The Final Rule, HM-215N, would have updated the U.S. “Hazardous Materials Regulations” to reflect international standards, improving U.S. abilities to import and export hazardous materials as well as reflecting improved safety standards. However, due to the new administration’s Regulatory Freeze executive memorandum, regulatory changes that had been sent to the Federal Register but not already approved must be immediately withdrawn for “review and approval” before being reissued. While the text of the Final Rule had already been published on PHMSA’s website on January 18th, it had not yet appeared in the Federal Register. The Regulatory Freeze took effect as of January 20.

Since this update is relatively non-controversial for stakeholders in the transportation industry, and will improve the ability of the United States to compete internationally, it is hoped that the review and approval time will be short. However, until the Final Rule can be published, the hazmat community must wait for the anticipated harmonization of U.S. regulations with international standards. These include proposed changes such as:

  • the adoption of the latest versions of the UN Recommendations on the Transport of Dangerous Goods, the ICAO Technical Instruction’s on the Safe Transport of Dangerous Goods, the International Maritime Dangerous Goods Code and Canadian “Transportation of Dangerous Goods Regulations”;
  • the extension of Transport Canada equivalency certificates to the U.S. portions of transborder shipments;
  • a set of new shipping descriptions for products such as polymerizable substances;
  • a new special provision for substances that require stabilization during transport, enabling the use of temperature controls when chemical stabilization becomes ineffective;
  • change in the classification and hazard communication for uranium hexafluoride; and
  • the harmonization of lithium battery transport provisions, including the new Class 9 label and Lithium Battery Handling Mark. Fortunately, these new marks have a transition period in the ICAO Technical Instructions until 2019.

Right now PHMSA is unable to confirm when they can resubmit the Final Rule. It will, it’s hoped, be soon, so U.S. companies can establish a unified set of procedures for national and international shipments.

If you have questions about these proposed changes and how they can affect your operations, please contact ICC Compliance Center at 1.888.442.9628 (USA) or 1.888.977.44834 (Canada).

Lithium
Lithium Battery Worlds Collide

One of my favorite episodes of the show Seinfeld is the one where worlds collide. In the episode Elaine asks George’s girlfriend Susan to a show. On the surface this seems harmless. According to Kramer, this is a bad thing because when George’s “sanctuary world” and his “girlfriend world” collide there will be an explosion.

I had a case of my worlds colliding over the holidays. Let’s see what the results were. The attached pictures are from a leaf blower my husband received as a Christmas gift. It is a nice gift that will help us with yard work in the future. The description on the box says it comes with a charger for the included 40 volt, 2.0 ampere-hour rechargeable lithium-ion battery. On the back was the Lithium battery handling information. I didn’t pay much attention to it due to being in a cookie coma from the holidays.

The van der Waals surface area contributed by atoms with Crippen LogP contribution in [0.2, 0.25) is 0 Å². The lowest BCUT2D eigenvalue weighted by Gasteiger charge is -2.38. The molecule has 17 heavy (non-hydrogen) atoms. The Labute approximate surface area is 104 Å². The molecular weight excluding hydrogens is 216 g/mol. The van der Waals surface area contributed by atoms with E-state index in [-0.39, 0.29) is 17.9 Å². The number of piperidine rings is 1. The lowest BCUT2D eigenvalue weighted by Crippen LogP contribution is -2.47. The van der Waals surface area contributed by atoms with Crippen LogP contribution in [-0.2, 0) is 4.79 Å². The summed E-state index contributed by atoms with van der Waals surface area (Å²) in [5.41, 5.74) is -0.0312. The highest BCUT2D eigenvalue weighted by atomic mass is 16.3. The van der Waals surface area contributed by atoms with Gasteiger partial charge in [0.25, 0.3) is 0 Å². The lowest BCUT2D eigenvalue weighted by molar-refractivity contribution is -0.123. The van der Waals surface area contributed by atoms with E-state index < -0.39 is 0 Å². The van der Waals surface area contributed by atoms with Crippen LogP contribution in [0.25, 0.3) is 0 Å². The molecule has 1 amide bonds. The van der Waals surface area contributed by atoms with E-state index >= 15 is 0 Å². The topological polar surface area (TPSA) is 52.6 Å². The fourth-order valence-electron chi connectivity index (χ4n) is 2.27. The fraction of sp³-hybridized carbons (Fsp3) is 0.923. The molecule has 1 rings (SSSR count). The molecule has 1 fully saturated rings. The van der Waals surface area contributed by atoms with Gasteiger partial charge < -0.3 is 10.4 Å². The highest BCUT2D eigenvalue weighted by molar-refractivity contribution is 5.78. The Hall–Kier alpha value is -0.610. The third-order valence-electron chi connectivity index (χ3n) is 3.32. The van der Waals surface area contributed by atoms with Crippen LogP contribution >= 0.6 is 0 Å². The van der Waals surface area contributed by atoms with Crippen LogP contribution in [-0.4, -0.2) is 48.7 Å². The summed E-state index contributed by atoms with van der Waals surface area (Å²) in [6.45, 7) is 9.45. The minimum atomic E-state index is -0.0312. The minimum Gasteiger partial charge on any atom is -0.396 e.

Lithium battery label on box

Upon arrival home and while unloading the car, my husband noticed the information on the box and pointed it out to me. He then asks, “Should this be on here?” Needless to say, once we were fully unpacked I grabbed my regulations just to see.

Using the information on the box let’s review some points for shipping Lithium-ion batteries. Bear in mind this was purchased at a store where it was on the shelf. I have no way of knowing if it was shipped in this box.

  • Step 1: Is this lithium-ion battery is “contained in equipment” or “packed with equipment”?
    • Answer: The battery was not inserted into the blower but in a separate box beside it. This means it would have been “packed with equipment”.
  • Step 2: What is the watt-hour rating?
    • Answer: This was easy enough since the box said the battery had a 2 ampere-hour capacity and a voltage of 40 volts.  Using the following formula:

Watt-hours = Ah (ampere-hours) x V (voltage)
Watt-hours = 2 Ah.  X 40 volts
Watt=hours = 80 watt-hours

  • Step 3: What would be the proper identification number, shipping name, hazard class, and packing group (ISHP) if this had been shipped?
    • Answer: Since the manufacturer is within the US, I looked at the US ground regulations, 49 CFR. It is a Lithium-ion battery that was packed with equipment. Using the Hazardous Materials Table (HMT) that tells me the proper ISHP would be UN3481 // Lithium-ion batteries packed with equipment // Class 9 // no packing group.
  • Step 4: What sort of packaging requirements are there?
    • Answer: Again the HMT gave me that information in column 8. Luckily for UN3481 the packaging information is all found in Section 173.185. The only Special Provisions listed in the table are for air shipments. Much of this section didn’t apply to my query because I wasn’t shipping this. However, this section is also where all of the marking, labelling, exceptions/exemptions and hazard communication information is found.